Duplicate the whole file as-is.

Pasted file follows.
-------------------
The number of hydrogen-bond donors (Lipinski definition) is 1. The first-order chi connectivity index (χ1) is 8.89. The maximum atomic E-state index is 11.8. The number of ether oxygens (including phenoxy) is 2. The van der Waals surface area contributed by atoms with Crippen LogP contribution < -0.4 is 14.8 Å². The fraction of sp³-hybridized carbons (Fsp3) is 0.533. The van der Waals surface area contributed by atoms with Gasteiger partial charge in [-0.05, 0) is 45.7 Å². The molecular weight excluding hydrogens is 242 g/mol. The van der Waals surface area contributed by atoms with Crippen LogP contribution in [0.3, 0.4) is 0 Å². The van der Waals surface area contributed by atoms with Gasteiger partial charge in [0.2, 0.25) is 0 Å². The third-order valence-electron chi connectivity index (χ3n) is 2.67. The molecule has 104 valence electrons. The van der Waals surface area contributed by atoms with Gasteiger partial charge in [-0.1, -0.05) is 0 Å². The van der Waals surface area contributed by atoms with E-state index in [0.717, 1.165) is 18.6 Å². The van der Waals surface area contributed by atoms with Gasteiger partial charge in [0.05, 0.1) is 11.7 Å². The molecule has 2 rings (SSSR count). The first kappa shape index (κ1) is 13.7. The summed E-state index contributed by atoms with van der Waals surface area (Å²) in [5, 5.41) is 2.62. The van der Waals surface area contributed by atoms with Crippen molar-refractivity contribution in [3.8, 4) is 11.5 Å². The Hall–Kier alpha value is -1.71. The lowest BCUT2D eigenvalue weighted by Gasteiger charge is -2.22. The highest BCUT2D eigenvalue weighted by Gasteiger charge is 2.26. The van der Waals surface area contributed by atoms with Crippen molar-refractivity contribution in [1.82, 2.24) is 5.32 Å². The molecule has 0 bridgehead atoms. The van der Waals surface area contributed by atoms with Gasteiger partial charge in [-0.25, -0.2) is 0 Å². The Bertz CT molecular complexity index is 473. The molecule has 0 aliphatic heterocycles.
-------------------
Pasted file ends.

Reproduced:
The number of hydrogen-bond donors (Lipinski definition) is 1. The first-order chi connectivity index (χ1) is 8.89. The maximum atomic E-state index is 11.8. The number of ether oxygens (including phenoxy) is 2. The van der Waals surface area contributed by atoms with Crippen LogP contribution < -0.4 is 14.8 Å². The fraction of sp³-hybridized carbons (Fsp3) is 0.533. The van der Waals surface area contributed by atoms with Gasteiger partial charge in [-0.05, 0) is 45.7 Å². The molecular weight excluding hydrogens is 242 g/mol. The van der Waals surface area contributed by atoms with Crippen LogP contribution in [0.3, 0.4) is 0 Å². The van der Waals surface area contributed by atoms with Gasteiger partial charge in [0.2, 0.25) is 0 Å². The third-order valence-electron chi connectivity index (χ3n) is 2.67. The molecule has 104 valence electrons. The van der Waals surface area contributed by atoms with Gasteiger partial charge in [-0.1, -0.05) is 0 Å². The van der Waals surface area contributed by atoms with E-state index in [0.717, 1.165) is 18.6 Å². The van der Waals surface area contributed by atoms with Gasteiger partial charge in [0.05, 0.1) is 11.7 Å². The molecule has 2 rings (SSSR count). The first kappa shape index (κ1) is 13.7. The summed E-state index contributed by atoms with van der Waals surface area (Å²) in [5, 5.41) is 2.62. The van der Waals surface area contributed by atoms with Crippen molar-refractivity contribution in [3.8, 4) is 11.5 Å². The Hall–Kier alpha value is -1.71. The lowest BCUT2D eigenvalue weighted by Gasteiger charge is -2.22. The highest BCUT2D eigenvalue weighted by Gasteiger charge is 2.26. The van der Waals surface area contributed by atoms with Crippen molar-refractivity contribution in [1.82, 2.24) is 5.32 Å². The molecule has 0 bridgehead atoms. The van der Waals surface area contributed by atoms with Gasteiger partial charge in [-0.25, -0.2) is 0 Å². The Bertz CT molecular complexity index is 473. The molecule has 0 aliphatic heterocycles.